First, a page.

My guest on the show this week is Andrew Wibberley, back on the Marketing and Finance Podcast for the second time.
Like me, Andrew decided to leave big corporate and set up his own business. After several successful years he’s decided to accept a role which takes him back into a corporate environment. We reflect upon the lessons Andrew learned from launching his own business, and how he can take those lessons into his new job.
Welcome to episode 171 of the Marketing and Finance Podcast.
What you’ll hear about in this episode
- Why Andrew set up his own business
- The ups and downs of self-employment
- The importance of learning from mistakes
- The marketing challenges Andrew faced
- How being self-employed allows you to stretch yourself
- Taking self-employment lessons back into big corporate
Who is Andrew Wibberley?
Andrew’s background is in life assurance underwriting, starting when he was 21. He’s worked for several reinsurers. He set up his own company three years ago. He’s is about to go back into “big corporate’”
Andrew says we found self-employment challenging because of the blurring between his personal and his professional lives. He enjoyed being able to spend more time with his children. He’s keen to make protection insurance easy and simple, and to make underwriting fairer and more accessible for people who have interesting lives.
Summary of our chat
Andrew was Head of Underwriting at his former job, with a big team to manage. But he found it hard to get things done quickly in a large company. He also wasn’t keen to change roles, which employees in his company had to do every few years. So took a leap into the unknown to try something new and started his own business.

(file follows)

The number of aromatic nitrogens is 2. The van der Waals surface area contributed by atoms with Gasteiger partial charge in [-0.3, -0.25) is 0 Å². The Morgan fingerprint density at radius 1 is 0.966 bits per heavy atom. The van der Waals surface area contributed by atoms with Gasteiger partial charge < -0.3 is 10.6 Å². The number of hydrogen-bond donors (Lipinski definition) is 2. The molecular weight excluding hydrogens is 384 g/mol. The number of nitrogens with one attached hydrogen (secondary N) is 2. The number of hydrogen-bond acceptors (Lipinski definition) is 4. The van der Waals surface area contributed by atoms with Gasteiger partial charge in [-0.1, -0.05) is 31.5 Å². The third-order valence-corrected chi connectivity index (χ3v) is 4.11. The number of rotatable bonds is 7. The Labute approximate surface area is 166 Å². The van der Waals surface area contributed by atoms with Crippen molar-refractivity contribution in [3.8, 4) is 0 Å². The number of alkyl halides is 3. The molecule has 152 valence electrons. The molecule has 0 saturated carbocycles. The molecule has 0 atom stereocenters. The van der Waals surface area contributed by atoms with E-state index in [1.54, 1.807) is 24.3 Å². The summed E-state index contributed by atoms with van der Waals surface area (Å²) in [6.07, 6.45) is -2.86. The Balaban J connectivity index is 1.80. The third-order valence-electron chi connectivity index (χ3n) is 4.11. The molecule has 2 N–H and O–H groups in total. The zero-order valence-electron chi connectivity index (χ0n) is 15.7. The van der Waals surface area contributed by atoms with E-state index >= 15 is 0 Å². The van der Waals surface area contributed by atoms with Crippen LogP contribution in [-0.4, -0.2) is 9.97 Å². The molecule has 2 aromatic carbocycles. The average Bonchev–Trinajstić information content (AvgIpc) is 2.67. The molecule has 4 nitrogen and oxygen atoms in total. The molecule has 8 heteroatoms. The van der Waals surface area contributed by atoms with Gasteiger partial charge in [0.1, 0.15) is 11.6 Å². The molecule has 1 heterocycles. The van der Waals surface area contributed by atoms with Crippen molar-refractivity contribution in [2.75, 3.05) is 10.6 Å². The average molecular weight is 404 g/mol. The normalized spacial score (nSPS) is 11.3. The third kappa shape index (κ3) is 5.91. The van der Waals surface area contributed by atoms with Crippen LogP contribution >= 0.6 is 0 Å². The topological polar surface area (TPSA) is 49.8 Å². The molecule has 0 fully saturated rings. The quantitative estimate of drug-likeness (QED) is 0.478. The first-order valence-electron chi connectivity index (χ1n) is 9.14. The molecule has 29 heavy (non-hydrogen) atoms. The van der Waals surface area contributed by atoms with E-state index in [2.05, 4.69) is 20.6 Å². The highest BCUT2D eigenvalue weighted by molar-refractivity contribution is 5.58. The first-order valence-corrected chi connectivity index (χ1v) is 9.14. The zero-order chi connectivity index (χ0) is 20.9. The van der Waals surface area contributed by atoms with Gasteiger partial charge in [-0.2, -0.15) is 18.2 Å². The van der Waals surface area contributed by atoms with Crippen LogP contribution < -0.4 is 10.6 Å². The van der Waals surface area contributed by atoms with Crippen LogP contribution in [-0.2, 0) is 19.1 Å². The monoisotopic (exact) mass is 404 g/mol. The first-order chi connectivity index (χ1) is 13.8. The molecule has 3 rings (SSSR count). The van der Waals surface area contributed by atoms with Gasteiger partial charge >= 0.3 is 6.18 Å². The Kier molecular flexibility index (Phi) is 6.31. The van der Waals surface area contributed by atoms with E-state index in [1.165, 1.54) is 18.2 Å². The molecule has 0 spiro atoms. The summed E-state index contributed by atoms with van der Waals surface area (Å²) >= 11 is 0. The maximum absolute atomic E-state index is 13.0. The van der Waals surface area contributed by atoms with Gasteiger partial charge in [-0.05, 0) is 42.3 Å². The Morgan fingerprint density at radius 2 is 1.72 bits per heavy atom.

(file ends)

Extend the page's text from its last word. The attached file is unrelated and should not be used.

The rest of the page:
When he became self-employed, Andrew found he enjoyed some aspects and others he didn’t. He found some were unexpected. He enjoyed the sense of freedom and liberation. But it was three months before he got his first client. Then the work started to snowball.
Andrew says he followed advice from colleagues who’d also made the leap. They recommended always teeing up a new piece of work before finishing the current one. The reality of self-employment is that, while people offer suggestions, you have to make the mistakes yourself. The key is not to make them more than once. And you need to move on quickly.
It was a struggle for Andrew to see the difference between marketing and sales, and to realise it’s not straightforward to identify what brings in clients. Blogging, marketing and social media takes time. When life gets busy, it’s easy for these to fall by the wayside.
Being self-employed, Andrew found he could speak frankly to his clients about projects. He realised that people came to him not only for his expertise, but for his flexibility and the different skills he had to solve their problems. He says it’s been a lot of fun.
A new employer has offered Andrew a role which was an opportunity too good to turn down. He realised he wanted to make many changes that were too hard to bring about from the outside. But as an employee he could find ways of improving the insurance industry.
A marketing campaign or product that grabbed Andrew’s attention
Andrew is a fan of the videos produced by Cura Financial Services (The Special Risks Bureau). They feature Marketing Director, Kathryn, on her sofa with a coffee. She talks about how her business helps people who struggle to find insurance. Andrew feels that the more the industry does to share real-life stories, the better.
Andrew’s book recommendation
Andrew said he’s thinking about how he can use his train time, so he’s reading mindfulness books to help make his commute as calming as possible. He’s been reading Ruby Wax’s ‘A Mindfulness Guide for the Frazzled’, which he’s really enjoyed.
Links and contact details
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